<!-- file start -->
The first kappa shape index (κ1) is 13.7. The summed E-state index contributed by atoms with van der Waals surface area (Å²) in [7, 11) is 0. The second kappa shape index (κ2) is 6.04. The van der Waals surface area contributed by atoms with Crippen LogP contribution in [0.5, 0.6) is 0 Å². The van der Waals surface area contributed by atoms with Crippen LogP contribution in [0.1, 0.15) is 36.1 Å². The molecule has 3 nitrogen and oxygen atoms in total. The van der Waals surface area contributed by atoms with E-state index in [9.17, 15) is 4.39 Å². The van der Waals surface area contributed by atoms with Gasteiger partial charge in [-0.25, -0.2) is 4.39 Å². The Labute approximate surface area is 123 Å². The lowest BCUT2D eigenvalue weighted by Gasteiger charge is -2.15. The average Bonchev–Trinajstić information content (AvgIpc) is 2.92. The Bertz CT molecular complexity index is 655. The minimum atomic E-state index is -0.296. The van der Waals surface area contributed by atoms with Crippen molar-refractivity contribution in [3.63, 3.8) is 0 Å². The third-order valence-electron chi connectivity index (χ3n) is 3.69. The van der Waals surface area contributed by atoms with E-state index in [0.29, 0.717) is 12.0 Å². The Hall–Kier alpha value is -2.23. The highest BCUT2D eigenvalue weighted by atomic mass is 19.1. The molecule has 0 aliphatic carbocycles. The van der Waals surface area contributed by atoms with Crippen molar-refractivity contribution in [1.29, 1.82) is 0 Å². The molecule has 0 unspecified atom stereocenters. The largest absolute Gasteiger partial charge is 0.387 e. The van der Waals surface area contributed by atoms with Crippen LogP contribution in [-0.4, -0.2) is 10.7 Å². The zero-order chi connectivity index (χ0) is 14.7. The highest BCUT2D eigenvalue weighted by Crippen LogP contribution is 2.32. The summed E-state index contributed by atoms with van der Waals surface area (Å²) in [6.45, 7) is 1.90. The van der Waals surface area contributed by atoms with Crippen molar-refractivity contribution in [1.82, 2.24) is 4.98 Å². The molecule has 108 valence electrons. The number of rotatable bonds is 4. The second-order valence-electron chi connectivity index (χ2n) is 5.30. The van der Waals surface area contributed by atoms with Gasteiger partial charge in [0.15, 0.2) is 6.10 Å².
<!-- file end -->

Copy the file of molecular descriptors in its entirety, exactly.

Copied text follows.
The first kappa shape index (κ1) is 13.7. The summed E-state index contributed by atoms with van der Waals surface area (Å²) in [7, 11) is 0. The second kappa shape index (κ2) is 6.04. The van der Waals surface area contributed by atoms with Crippen LogP contribution in [0.5, 0.6) is 0 Å². The van der Waals surface area contributed by atoms with Crippen LogP contribution in [0.1, 0.15) is 36.1 Å². The molecule has 3 nitrogen and oxygen atoms in total. The van der Waals surface area contributed by atoms with E-state index in [9.17, 15) is 4.39 Å². The van der Waals surface area contributed by atoms with Gasteiger partial charge in [-0.25, -0.2) is 4.39 Å². The Labute approximate surface area is 123 Å². The lowest BCUT2D eigenvalue weighted by Gasteiger charge is -2.15. The average Bonchev–Trinajstić information content (AvgIpc) is 2.92. The Bertz CT molecular complexity index is 655. The minimum atomic E-state index is -0.296. The van der Waals surface area contributed by atoms with Crippen molar-refractivity contribution in [3.63, 3.8) is 0 Å². The third-order valence-electron chi connectivity index (χ3n) is 3.69. The van der Waals surface area contributed by atoms with E-state index in [0.29, 0.717) is 12.0 Å². The Hall–Kier alpha value is -2.23. The highest BCUT2D eigenvalue weighted by atomic mass is 19.1. The molecule has 0 aliphatic carbocycles. The van der Waals surface area contributed by atoms with Crippen molar-refractivity contribution in [1.29, 1.82) is 0 Å². The molecule has 0 unspecified atom stereocenters. The largest absolute Gasteiger partial charge is 0.387 e. The van der Waals surface area contributed by atoms with Crippen LogP contribution in [-0.4, -0.2) is 10.7 Å². The zero-order chi connectivity index (χ0) is 14.7. The highest BCUT2D eigenvalue weighted by Crippen LogP contribution is 2.32. The summed E-state index contributed by atoms with van der Waals surface area (Å²) in [6.45, 7) is 1.90. The van der Waals surface area contributed by atoms with Crippen molar-refractivity contribution in [1.82, 2.24) is 4.98 Å². The molecule has 108 valence electrons. The number of rotatable bonds is 4. The second-order valence-electron chi connectivity index (χ2n) is 5.30. The van der Waals surface area contributed by atoms with Gasteiger partial charge in [0.15, 0.2) is 6.10 Å².